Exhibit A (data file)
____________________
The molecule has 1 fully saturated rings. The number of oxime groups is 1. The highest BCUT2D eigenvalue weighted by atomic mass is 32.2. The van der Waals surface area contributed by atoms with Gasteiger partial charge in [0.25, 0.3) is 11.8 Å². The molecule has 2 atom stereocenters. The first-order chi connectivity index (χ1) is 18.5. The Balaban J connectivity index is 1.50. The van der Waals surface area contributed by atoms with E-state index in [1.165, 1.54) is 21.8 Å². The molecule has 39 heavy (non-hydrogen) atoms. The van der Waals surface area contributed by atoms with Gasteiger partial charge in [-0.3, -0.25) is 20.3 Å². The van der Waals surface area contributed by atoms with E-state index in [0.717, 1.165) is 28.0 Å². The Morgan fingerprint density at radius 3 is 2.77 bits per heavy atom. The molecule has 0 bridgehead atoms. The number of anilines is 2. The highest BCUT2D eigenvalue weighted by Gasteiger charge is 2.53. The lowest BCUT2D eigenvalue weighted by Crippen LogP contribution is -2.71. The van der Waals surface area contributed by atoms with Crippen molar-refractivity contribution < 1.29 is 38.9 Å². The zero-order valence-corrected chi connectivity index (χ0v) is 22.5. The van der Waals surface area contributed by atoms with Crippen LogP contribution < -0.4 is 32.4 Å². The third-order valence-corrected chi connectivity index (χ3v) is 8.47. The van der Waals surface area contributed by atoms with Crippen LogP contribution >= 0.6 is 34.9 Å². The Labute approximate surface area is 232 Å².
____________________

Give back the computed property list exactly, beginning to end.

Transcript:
The molecule has 1 fully saturated rings. The number of oxime groups is 1. The highest BCUT2D eigenvalue weighted by atomic mass is 32.2. The van der Waals surface area contributed by atoms with Gasteiger partial charge in [0.25, 0.3) is 11.8 Å². The molecule has 2 atom stereocenters. The first-order chi connectivity index (χ1) is 18.5. The Balaban J connectivity index is 1.50. The van der Waals surface area contributed by atoms with E-state index in [1.165, 1.54) is 21.8 Å². The molecule has 39 heavy (non-hydrogen) atoms. The van der Waals surface area contributed by atoms with Gasteiger partial charge in [-0.3, -0.25) is 20.3 Å². The van der Waals surface area contributed by atoms with E-state index in [0.717, 1.165) is 28.0 Å². The Morgan fingerprint density at radius 3 is 2.77 bits per heavy atom. The molecule has 0 bridgehead atoms. The number of anilines is 2. The highest BCUT2D eigenvalue weighted by Gasteiger charge is 2.53. The lowest BCUT2D eigenvalue weighted by Crippen LogP contribution is -2.71. The van der Waals surface area contributed by atoms with Crippen molar-refractivity contribution < 1.29 is 38.9 Å². The zero-order valence-corrected chi connectivity index (χ0v) is 22.5. The van der Waals surface area contributed by atoms with Crippen LogP contribution < -0.4 is 32.4 Å². The third-order valence-corrected chi connectivity index (χ3v) is 8.47. The van der Waals surface area contributed by atoms with Crippen LogP contribution >= 0.6 is 34.9 Å². The Labute approximate surface area is 232 Å².